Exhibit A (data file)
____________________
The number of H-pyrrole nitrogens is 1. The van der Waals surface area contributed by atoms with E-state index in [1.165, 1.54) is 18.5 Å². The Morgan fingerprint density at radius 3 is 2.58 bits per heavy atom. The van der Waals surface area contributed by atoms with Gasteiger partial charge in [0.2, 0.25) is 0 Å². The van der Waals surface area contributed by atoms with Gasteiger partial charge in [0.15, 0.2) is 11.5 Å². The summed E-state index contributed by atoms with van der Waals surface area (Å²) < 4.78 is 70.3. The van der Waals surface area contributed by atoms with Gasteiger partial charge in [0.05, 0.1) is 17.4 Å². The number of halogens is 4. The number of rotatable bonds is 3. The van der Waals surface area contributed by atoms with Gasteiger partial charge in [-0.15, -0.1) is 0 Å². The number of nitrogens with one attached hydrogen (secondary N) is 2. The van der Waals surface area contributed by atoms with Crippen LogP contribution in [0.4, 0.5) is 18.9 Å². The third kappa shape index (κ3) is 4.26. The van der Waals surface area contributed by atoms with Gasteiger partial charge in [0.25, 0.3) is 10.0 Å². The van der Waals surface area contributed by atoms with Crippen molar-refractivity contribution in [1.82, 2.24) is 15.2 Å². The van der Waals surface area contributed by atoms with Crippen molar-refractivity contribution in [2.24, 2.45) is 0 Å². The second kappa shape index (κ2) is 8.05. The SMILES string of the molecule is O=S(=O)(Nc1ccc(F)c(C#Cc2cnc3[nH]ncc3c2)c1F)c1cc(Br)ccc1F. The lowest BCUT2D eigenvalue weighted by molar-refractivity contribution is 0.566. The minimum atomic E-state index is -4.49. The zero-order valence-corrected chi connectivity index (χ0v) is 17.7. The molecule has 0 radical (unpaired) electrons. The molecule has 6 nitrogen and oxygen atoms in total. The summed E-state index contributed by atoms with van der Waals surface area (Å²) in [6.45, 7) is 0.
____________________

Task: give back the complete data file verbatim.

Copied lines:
The number of H-pyrrole nitrogens is 1. The van der Waals surface area contributed by atoms with E-state index in [1.165, 1.54) is 18.5 Å². The Morgan fingerprint density at radius 3 is 2.58 bits per heavy atom. The van der Waals surface area contributed by atoms with Gasteiger partial charge in [0.2, 0.25) is 0 Å². The van der Waals surface area contributed by atoms with Gasteiger partial charge in [0.15, 0.2) is 11.5 Å². The summed E-state index contributed by atoms with van der Waals surface area (Å²) < 4.78 is 70.3. The van der Waals surface area contributed by atoms with Gasteiger partial charge in [0.05, 0.1) is 17.4 Å². The number of halogens is 4. The number of rotatable bonds is 3. The van der Waals surface area contributed by atoms with Gasteiger partial charge in [-0.15, -0.1) is 0 Å². The number of nitrogens with one attached hydrogen (secondary N) is 2. The van der Waals surface area contributed by atoms with Crippen LogP contribution in [0.4, 0.5) is 18.9 Å². The third kappa shape index (κ3) is 4.26. The van der Waals surface area contributed by atoms with Gasteiger partial charge in [0.25, 0.3) is 10.0 Å². The van der Waals surface area contributed by atoms with Crippen molar-refractivity contribution in [1.82, 2.24) is 15.2 Å². The van der Waals surface area contributed by atoms with Crippen molar-refractivity contribution in [2.24, 2.45) is 0 Å². The second kappa shape index (κ2) is 8.05. The SMILES string of the molecule is O=S(=O)(Nc1ccc(F)c(C#Cc2cnc3[nH]ncc3c2)c1F)c1cc(Br)ccc1F. The lowest BCUT2D eigenvalue weighted by molar-refractivity contribution is 0.566. The minimum atomic E-state index is -4.49. The zero-order valence-corrected chi connectivity index (χ0v) is 17.7. The molecule has 0 radical (unpaired) electrons. The molecule has 6 nitrogen and oxygen atoms in total. The summed E-state index contributed by atoms with van der Waals surface area (Å²) in [6.45, 7) is 0.